Are knee-length dresses too short for the courtroom? (Photo: Getty Images)
An Ottawa, Ontario, reporter got quite a shock on Thursday when she was removed from a courtroom — all because someone didn’t like her outfit. According to CFRA News Talk radio, Annie Bergeron-Oliver says she was assigned to cover a manslaughter case for CTV Ottawa when suddenly she was told by a police officer that she needed to leave the courtroom.
Bergeron-Oliver was initially bewildered as to why she was asked to leave, but she soon learned that it was her knee-length sleeveless dress that was causing the offense. Apparently, the bailiffs didn’t think she was dressed “respectfully,” as the dress code for court requires, and decided that she was exposing too much skin. “I’m sorry. Your skirt is too short,” the officer allegedly said. Except there’s one problem: Technically, Bergeron-Oliver wasn’t doing anything wrong. The skirt length (and covered shoulders) requirements was “not an actually written rule.”
This incident is another in a long tradition of policing women’s attire in one way or another. In Kansas, the Senate committee chairman, Republican Mitch Holmes, dreamed up a dress code, making sure to add what he thought was appropriate for women to wear to work. The rules included a ban on low-cut necklines and miniskirts during testimony to the Senate committee, though the rules failed to define what would be considered low-cut or too short for a skirt. In 2014, Republicans in the Montana Legislature crafted a floor-session dress code that implored women to “be sensitive to skirt lengths and necklines.” The code also listed inappropriate footwear in the section describing “business formal” attire for women, adding that open-toe sandals, tennis shoes, and flip-flops would not be allowed — despite the fact that these shoe styles are also available to men.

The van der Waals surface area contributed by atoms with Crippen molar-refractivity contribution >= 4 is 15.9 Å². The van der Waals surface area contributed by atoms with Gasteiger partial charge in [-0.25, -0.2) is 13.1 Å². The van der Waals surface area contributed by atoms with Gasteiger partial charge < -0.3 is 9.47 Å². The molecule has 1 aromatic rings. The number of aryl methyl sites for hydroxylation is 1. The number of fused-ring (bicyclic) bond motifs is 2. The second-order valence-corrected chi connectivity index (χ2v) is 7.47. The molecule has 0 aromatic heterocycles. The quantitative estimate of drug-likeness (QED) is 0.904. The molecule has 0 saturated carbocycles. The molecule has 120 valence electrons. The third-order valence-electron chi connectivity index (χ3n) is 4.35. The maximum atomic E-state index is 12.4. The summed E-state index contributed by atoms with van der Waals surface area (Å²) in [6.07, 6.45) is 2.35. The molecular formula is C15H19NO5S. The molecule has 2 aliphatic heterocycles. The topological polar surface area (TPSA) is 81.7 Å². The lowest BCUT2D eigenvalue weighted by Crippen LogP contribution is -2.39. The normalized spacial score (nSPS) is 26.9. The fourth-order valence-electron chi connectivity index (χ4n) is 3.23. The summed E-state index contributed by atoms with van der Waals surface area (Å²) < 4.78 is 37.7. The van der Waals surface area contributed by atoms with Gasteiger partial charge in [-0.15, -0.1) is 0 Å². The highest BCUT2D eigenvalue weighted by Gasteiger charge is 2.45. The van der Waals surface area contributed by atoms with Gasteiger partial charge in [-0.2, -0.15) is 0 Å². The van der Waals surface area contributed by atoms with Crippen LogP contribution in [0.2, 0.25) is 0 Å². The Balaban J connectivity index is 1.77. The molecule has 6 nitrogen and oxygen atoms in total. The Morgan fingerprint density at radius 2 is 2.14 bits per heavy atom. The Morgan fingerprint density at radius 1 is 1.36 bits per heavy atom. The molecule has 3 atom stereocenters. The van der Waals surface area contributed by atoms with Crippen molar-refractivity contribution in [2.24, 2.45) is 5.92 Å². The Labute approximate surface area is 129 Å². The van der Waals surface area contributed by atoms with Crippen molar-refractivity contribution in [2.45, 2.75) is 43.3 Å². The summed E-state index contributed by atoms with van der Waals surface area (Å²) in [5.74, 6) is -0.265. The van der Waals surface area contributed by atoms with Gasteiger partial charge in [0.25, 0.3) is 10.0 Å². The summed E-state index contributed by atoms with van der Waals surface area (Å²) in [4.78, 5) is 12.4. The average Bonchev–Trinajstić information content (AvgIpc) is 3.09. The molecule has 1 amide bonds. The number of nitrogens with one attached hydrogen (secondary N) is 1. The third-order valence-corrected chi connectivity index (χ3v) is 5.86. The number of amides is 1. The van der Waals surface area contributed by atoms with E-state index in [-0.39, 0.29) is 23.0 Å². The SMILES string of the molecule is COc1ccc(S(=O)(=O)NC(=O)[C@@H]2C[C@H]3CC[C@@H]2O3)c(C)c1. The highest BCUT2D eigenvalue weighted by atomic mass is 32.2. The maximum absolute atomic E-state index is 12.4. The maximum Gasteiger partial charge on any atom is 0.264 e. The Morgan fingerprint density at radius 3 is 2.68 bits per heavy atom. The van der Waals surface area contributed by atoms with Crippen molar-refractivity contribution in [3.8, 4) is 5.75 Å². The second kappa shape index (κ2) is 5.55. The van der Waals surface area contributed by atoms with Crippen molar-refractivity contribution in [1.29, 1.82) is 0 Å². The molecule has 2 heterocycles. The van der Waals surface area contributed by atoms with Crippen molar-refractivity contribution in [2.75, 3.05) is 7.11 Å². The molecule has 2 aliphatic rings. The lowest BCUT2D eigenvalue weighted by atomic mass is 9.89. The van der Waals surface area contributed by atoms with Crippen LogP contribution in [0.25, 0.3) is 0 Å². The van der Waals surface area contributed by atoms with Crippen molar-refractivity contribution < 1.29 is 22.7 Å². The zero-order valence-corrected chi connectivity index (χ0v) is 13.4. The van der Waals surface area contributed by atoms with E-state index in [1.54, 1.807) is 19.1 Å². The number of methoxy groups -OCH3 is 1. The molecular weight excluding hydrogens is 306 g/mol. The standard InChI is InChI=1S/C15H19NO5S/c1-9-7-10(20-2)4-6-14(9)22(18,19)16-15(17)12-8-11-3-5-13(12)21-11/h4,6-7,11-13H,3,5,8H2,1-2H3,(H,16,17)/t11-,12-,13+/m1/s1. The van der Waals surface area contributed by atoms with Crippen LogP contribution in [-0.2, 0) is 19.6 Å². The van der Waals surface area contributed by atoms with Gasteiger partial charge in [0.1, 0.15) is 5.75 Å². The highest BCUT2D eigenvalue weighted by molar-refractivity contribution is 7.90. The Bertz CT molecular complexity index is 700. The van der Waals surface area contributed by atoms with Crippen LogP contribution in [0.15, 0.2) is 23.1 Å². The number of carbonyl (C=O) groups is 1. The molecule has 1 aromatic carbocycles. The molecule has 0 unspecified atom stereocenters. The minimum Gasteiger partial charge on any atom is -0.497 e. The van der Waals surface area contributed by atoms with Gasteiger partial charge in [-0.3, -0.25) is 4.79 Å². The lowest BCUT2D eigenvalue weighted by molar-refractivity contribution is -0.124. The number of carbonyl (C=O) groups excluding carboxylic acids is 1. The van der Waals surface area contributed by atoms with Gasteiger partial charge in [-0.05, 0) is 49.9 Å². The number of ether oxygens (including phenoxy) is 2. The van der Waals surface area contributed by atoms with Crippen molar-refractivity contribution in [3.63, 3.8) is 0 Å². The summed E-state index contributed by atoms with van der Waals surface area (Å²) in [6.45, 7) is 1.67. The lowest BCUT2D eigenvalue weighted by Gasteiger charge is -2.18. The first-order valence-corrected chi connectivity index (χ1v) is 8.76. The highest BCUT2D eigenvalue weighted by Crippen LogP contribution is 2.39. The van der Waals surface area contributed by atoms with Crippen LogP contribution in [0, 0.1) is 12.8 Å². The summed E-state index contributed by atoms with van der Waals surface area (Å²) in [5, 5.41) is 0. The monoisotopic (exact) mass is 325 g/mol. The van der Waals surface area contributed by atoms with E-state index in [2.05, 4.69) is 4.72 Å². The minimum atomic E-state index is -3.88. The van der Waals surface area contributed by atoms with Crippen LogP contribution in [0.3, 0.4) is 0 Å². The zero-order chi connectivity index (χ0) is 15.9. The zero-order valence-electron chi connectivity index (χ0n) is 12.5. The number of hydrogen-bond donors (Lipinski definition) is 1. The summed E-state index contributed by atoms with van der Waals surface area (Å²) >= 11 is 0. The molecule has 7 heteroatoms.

Bergeron-Oliver posted an image of her outfit, which doesn’t seem to be remotely offensive or particularly revealing — it’s a perfect example of why some of these rules seem so silly, if not sexist. It’s clear her outfit wasn’t stopping her from doing her job to the best of her ability. What did stop her was the police officer’s notions of propriety, which were personal as opposed to being an actual rule.
We can all understand the importance of looking professional, but as long as someone is doing her job well, why bother to be so nitpicky? The danger with instances like these is sometimes propriety is left up to arbitrary interpretation and can ultimately take the focus away from the job — or keep you from doing it in the first place.